We are not protesting the election.  We are not wearing safety pins because Hillary didn’t win.  We are expressing solidarity and strength and protection for these stories, these many many brothers and sisters. And for ourselves and our own basic humanity.  Do you have friends like these?  I’d wager you do whether you know it or not. Have you heard stories that have unfolded in the past 4 days?  The sharp rise in hate crimes since the election is being reported. Can you close your eyes and remove the colors red and blue from your vision and try on any one of these stories, like pulling on a sweater, to imagine what that kind of fear might actually feel like?  And if you don’t know particular people in your own life facing these issues, then maybe you could just make a blanket statement to say that your America is not one of discrimination, hate and exclusion. That you stand with those who believe in respect and dignity for all.

You could say it as simply as Richard Rohr does: “For the vulnerable who have now been rendered more vulnerable, I lament and pray and promise to stand with you.”

This is beyond politics right now.  If you are reading the protests as being about the election result itself, as sore losers, you are misunderstanding.  We would not be speaking out and on the streets were it a McCain win, a Romney win, hell – even Rubio or Jeb Bush or maybe even Cruz.  This is different than an Obama win in ’08 or ’12, or even W.’s wins in the two terms before. Americans’ basic human rights were not in direct threat in any of those scenarios.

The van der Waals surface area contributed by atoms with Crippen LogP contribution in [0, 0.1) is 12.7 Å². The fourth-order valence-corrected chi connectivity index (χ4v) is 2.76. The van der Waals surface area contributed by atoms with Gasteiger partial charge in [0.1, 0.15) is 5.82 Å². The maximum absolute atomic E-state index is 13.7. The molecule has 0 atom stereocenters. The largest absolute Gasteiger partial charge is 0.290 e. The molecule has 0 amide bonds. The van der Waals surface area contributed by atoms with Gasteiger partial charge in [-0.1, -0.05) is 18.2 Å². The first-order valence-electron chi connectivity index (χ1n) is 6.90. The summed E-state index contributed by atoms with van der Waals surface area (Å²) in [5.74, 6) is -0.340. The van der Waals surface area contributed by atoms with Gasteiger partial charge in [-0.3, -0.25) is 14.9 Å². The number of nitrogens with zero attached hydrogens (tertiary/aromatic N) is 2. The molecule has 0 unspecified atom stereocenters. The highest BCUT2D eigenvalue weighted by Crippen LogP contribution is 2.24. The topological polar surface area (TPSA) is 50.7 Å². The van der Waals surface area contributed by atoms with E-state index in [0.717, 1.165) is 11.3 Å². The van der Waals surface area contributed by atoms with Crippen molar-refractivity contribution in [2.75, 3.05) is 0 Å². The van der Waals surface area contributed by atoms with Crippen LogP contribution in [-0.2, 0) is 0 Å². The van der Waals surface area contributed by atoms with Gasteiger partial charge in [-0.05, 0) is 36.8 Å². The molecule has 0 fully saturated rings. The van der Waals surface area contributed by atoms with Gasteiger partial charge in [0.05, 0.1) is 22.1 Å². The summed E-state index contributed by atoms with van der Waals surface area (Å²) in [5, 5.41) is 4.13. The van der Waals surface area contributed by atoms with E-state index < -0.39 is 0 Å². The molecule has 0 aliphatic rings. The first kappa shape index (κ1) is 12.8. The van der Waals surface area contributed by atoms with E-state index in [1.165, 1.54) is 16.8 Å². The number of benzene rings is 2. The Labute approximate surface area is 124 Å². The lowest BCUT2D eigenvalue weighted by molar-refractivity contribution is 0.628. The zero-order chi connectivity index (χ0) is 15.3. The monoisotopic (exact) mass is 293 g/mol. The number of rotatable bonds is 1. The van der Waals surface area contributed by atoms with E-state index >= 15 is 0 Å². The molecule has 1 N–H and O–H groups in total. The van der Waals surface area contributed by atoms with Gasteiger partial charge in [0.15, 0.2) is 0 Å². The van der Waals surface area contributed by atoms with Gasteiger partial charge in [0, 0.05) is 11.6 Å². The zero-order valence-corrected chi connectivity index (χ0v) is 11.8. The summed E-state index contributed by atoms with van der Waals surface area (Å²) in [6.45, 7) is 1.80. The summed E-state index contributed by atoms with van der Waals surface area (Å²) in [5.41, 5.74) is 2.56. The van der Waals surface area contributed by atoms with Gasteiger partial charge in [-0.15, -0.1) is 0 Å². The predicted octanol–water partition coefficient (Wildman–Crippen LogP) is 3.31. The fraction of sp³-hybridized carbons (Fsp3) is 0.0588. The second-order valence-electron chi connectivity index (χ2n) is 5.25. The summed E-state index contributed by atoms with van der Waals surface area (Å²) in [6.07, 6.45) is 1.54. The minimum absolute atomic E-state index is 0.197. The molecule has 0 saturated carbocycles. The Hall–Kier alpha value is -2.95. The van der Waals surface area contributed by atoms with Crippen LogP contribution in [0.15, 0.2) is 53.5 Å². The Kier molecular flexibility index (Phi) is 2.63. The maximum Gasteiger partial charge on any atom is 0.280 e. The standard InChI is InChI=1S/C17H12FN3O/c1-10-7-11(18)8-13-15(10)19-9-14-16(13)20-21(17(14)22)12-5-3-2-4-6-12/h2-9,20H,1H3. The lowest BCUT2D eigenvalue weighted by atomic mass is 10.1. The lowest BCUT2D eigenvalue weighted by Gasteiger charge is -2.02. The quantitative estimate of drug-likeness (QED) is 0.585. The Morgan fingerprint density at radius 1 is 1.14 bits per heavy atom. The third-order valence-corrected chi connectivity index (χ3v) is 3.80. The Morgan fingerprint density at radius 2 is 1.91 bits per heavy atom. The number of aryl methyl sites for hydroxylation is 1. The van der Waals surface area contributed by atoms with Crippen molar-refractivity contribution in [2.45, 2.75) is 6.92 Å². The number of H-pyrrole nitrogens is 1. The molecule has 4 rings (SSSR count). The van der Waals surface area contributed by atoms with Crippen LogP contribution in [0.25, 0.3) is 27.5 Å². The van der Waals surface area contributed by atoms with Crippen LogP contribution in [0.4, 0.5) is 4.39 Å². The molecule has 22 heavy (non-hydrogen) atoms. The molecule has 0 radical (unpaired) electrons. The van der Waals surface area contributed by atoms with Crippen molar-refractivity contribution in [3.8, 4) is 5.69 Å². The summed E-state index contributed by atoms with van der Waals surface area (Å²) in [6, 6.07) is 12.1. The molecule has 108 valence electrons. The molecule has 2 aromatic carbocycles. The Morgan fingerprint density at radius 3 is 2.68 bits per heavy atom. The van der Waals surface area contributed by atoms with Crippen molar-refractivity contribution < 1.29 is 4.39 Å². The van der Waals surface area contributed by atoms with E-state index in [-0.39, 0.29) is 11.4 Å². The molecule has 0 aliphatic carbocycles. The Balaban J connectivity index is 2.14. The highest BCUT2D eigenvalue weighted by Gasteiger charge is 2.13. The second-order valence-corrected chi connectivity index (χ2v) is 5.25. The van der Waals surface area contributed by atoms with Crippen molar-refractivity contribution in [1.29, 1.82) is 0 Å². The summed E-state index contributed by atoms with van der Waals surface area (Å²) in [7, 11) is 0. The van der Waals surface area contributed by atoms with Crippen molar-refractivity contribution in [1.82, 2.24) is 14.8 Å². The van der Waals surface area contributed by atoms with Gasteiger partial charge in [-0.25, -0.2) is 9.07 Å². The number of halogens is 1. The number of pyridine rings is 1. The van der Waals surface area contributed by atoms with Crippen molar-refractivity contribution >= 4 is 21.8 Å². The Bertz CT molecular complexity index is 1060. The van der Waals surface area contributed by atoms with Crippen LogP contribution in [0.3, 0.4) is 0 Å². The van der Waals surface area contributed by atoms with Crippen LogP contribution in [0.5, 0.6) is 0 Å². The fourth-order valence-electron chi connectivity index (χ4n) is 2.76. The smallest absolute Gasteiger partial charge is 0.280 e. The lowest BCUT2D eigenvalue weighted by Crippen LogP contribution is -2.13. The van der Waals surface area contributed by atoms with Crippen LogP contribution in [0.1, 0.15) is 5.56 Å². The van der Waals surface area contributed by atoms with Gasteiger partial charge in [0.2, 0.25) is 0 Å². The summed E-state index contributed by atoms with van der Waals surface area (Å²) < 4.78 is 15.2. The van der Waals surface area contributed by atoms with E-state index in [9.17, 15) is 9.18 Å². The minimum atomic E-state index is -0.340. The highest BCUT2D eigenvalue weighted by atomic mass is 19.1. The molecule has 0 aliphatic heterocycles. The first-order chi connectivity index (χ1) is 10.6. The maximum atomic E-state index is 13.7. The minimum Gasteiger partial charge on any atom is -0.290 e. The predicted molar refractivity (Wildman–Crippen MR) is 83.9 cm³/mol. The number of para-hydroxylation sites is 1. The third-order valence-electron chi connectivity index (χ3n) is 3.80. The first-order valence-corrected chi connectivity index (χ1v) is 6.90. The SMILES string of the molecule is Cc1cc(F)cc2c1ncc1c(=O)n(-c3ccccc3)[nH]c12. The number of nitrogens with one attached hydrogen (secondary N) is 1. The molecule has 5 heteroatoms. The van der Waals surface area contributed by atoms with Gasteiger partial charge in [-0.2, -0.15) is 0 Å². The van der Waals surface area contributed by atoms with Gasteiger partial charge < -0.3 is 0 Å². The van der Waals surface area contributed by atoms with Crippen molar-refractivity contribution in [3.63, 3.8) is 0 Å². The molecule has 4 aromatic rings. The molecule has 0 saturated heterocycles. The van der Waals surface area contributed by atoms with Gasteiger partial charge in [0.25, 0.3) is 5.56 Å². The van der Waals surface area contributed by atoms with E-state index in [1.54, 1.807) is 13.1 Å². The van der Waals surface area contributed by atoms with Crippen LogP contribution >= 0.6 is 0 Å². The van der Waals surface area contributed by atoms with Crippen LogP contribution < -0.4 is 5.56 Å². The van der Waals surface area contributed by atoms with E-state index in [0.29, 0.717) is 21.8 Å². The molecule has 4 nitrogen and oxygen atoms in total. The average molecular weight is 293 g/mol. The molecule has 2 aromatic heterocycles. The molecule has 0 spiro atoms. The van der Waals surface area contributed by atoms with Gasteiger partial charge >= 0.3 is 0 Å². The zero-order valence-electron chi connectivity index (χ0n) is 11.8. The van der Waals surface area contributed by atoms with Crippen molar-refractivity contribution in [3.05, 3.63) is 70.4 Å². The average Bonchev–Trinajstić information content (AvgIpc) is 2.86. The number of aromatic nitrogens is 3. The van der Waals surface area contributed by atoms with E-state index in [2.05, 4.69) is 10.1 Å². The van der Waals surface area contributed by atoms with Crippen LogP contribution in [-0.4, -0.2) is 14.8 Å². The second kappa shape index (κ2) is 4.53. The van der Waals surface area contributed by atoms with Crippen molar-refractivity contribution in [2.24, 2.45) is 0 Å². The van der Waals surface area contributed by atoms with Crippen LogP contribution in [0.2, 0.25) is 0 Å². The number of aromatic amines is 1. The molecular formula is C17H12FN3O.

If you want unity, if you want us all to move on, then try to understand what the protests are and are not about. Find in that understanding some empathy for the most vulnerable among us. And maybe find a way to say that demeaning, mocking, advocating for violence or a stripping down of personal rights and civil liberties is not what you endorse, and it’s not the person you are.

You don’t have to denounce your party or your vote.  But if you want credibility in telling us to move forward, you do need to reaffirm that everyone has a seat at the table (especially the many who were told during the campaign that they didn’t) and that you will actively help those who feel fearful and threatened.

Then call for unity. Then call for us to march forward. Unity means everyone.